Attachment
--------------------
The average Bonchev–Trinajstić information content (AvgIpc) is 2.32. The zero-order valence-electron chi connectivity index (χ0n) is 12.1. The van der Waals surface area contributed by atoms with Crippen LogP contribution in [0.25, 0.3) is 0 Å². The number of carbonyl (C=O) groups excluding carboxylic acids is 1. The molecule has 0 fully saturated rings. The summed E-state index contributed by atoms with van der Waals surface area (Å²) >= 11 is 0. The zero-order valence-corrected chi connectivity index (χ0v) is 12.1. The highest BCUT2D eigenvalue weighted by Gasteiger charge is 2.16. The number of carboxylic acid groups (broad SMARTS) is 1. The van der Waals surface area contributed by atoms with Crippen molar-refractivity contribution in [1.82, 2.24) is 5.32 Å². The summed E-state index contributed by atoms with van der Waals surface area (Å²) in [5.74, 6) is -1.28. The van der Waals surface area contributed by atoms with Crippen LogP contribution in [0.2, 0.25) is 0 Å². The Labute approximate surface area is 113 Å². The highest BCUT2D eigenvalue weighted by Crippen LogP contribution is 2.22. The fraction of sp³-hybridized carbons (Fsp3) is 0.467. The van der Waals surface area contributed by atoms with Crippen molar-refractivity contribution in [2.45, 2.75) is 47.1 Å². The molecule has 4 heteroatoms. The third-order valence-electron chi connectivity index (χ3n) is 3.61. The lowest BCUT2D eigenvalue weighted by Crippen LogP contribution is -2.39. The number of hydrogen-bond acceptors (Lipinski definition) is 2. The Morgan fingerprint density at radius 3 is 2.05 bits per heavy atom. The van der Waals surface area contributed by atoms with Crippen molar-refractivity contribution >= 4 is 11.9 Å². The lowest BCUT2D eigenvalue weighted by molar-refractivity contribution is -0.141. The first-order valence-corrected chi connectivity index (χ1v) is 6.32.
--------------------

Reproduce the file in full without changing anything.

The average Bonchev–Trinajstić information content (AvgIpc) is 2.32. The zero-order valence-electron chi connectivity index (χ0n) is 12.1. The van der Waals surface area contributed by atoms with Crippen LogP contribution in [0.25, 0.3) is 0 Å². The number of carbonyl (C=O) groups excluding carboxylic acids is 1. The molecule has 0 fully saturated rings. The summed E-state index contributed by atoms with van der Waals surface area (Å²) >= 11 is 0. The zero-order valence-corrected chi connectivity index (χ0v) is 12.1. The highest BCUT2D eigenvalue weighted by Gasteiger charge is 2.16. The number of carboxylic acid groups (broad SMARTS) is 1. The van der Waals surface area contributed by atoms with Crippen molar-refractivity contribution in [1.82, 2.24) is 5.32 Å². The summed E-state index contributed by atoms with van der Waals surface area (Å²) in [5.74, 6) is -1.28. The van der Waals surface area contributed by atoms with Crippen LogP contribution in [0.2, 0.25) is 0 Å². The Labute approximate surface area is 113 Å². The highest BCUT2D eigenvalue weighted by Crippen LogP contribution is 2.22. The fraction of sp³-hybridized carbons (Fsp3) is 0.467. The van der Waals surface area contributed by atoms with Crippen molar-refractivity contribution in [2.45, 2.75) is 47.1 Å². The molecule has 4 heteroatoms. The third-order valence-electron chi connectivity index (χ3n) is 3.61. The lowest BCUT2D eigenvalue weighted by Crippen LogP contribution is -2.39. The number of hydrogen-bond acceptors (Lipinski definition) is 2. The Morgan fingerprint density at radius 3 is 2.05 bits per heavy atom. The van der Waals surface area contributed by atoms with Crippen molar-refractivity contribution >= 4 is 11.9 Å². The lowest BCUT2D eigenvalue weighted by molar-refractivity contribution is -0.141. The first-order valence-corrected chi connectivity index (χ1v) is 6.32.